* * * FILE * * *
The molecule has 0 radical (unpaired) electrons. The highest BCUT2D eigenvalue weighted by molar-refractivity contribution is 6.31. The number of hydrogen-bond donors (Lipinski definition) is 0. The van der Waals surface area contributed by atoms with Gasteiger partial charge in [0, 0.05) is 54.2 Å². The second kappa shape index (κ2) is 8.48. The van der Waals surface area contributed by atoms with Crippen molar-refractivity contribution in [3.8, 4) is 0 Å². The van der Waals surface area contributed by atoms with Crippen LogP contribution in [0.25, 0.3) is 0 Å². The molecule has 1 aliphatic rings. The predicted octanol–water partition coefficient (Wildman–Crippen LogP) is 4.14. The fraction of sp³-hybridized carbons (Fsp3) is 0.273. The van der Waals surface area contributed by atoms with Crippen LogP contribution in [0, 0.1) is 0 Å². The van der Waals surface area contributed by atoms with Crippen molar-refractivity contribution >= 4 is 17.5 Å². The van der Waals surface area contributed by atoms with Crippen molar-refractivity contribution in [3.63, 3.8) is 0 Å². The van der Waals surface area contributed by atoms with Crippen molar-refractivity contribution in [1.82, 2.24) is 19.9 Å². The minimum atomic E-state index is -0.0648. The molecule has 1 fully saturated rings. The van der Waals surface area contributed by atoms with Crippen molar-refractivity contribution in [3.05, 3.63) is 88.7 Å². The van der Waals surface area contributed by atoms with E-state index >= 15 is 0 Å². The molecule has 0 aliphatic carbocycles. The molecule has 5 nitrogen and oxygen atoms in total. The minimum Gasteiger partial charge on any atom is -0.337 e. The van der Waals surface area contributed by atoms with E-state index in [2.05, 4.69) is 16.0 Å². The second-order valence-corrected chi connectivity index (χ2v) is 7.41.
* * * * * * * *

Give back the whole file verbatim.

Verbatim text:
The molecule has 0 radical (unpaired) electrons. The highest BCUT2D eigenvalue weighted by molar-refractivity contribution is 6.31. The number of hydrogen-bond donors (Lipinski definition) is 0. The van der Waals surface area contributed by atoms with Gasteiger partial charge in [0, 0.05) is 54.2 Å². The second kappa shape index (κ2) is 8.48. The van der Waals surface area contributed by atoms with Crippen molar-refractivity contribution in [3.8, 4) is 0 Å². The van der Waals surface area contributed by atoms with Crippen LogP contribution in [0.25, 0.3) is 0 Å². The molecule has 1 aliphatic rings. The predicted octanol–water partition coefficient (Wildman–Crippen LogP) is 4.14. The fraction of sp³-hybridized carbons (Fsp3) is 0.273. The van der Waals surface area contributed by atoms with Crippen LogP contribution in [0, 0.1) is 0 Å². The van der Waals surface area contributed by atoms with Crippen molar-refractivity contribution >= 4 is 17.5 Å². The van der Waals surface area contributed by atoms with Crippen molar-refractivity contribution in [3.63, 3.8) is 0 Å². The van der Waals surface area contributed by atoms with Crippen molar-refractivity contribution in [1.82, 2.24) is 19.9 Å². The minimum atomic E-state index is -0.0648. The molecule has 1 fully saturated rings. The van der Waals surface area contributed by atoms with Crippen molar-refractivity contribution in [3.05, 3.63) is 88.7 Å². The van der Waals surface area contributed by atoms with E-state index >= 15 is 0 Å². The molecule has 0 aliphatic carbocycles. The molecule has 5 nitrogen and oxygen atoms in total. The minimum Gasteiger partial charge on any atom is -0.337 e. The van der Waals surface area contributed by atoms with E-state index in [2.05, 4.69) is 16.0 Å². The second-order valence-corrected chi connectivity index (χ2v) is 7.41.